[I'd jump in here to blast this guy off the page, but Stan responds appropriately.]

Somebody will say here “not all feminists agree with those policies”. Perhaps not, but there is a remarkable lack of public criticism of hese kinds of ideas from the womanists, as far as I can see. The only people who bother to oppose them are liberal feminists. If I have to choose between people who support the institutions of ruling class power, with civil liberties, and people who support the institutions of ruling class power, without civil liberties, I’ll go with the former, every time.

All of which is to say that I don’t enjoy being a slave for the corporations, and I don’t feel particularly sympathetic towards people who seem to want to be cheerleaders for the corporations’ enforcement and extortion agency, the capitalist state. I find it more than slightly odd that a body of theory and practice which started off thirty-five years ago, as “women’s liberation”, emphasizing the intimate connection between women’s oppression and class oppression, has mutated into “radical feminism”, which amnesties the state and the people who own it, so that it can blame the whole problem on individual men, who it considers to be an undifferentiated reactionary mass. It’s not particularly hard to figure out whose interests are served by that kind of theory. And it’s not unreasonable to assume that the gradual transformation of a promising social liberation movement into another ideological prop for the capitalist state, was something other than an accident. It’s almost like somebody planned it that way.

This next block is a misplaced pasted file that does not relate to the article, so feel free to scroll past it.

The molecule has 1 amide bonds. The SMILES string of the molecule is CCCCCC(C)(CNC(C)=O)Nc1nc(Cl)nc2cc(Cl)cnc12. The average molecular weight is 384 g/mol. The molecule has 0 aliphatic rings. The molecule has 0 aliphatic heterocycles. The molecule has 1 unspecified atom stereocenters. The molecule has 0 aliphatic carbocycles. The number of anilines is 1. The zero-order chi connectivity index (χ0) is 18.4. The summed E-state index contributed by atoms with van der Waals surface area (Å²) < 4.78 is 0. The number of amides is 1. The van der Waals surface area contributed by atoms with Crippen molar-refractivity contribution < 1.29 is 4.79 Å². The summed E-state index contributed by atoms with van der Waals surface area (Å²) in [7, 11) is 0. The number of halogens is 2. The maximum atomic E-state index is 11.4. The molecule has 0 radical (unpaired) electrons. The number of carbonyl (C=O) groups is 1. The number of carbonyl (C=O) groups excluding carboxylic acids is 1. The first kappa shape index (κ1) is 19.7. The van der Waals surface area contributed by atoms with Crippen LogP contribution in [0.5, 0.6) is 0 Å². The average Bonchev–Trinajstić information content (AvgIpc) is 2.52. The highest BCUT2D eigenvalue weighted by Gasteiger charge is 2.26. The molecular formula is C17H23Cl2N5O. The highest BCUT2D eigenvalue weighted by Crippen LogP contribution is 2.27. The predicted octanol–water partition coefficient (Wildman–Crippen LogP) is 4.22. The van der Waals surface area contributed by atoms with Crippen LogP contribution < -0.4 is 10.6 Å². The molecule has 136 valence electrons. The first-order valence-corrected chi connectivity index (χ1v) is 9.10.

25 November 2005, 2:35 pm

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Stan:
This is a gross misrepresentation, though the same one we’ve heard for years, of rad-fems, and displays not one iota of study of womanism. The most trenchant and on the money critique that has been written, to my view, of liberal law, using marxist categories, was from Catharine MacKinnon.

This is the same left male hostility to feminism I’ve seen a hundred times.

What actual feminist theorists have you read? This might give a starting point to have this conversation. There are dozens of things calling themselves feminism out there, including the crap from Camille Paglia and her reactionary ilk.

I’m serious. What feminists are you referring to, specifically and individually, and what did they say? This kind of artillery salvo does absolutely zero toward reaching any clarity or precision.

Your characterization with regard to “civil liberties’ is a grotesque straw (wo)man.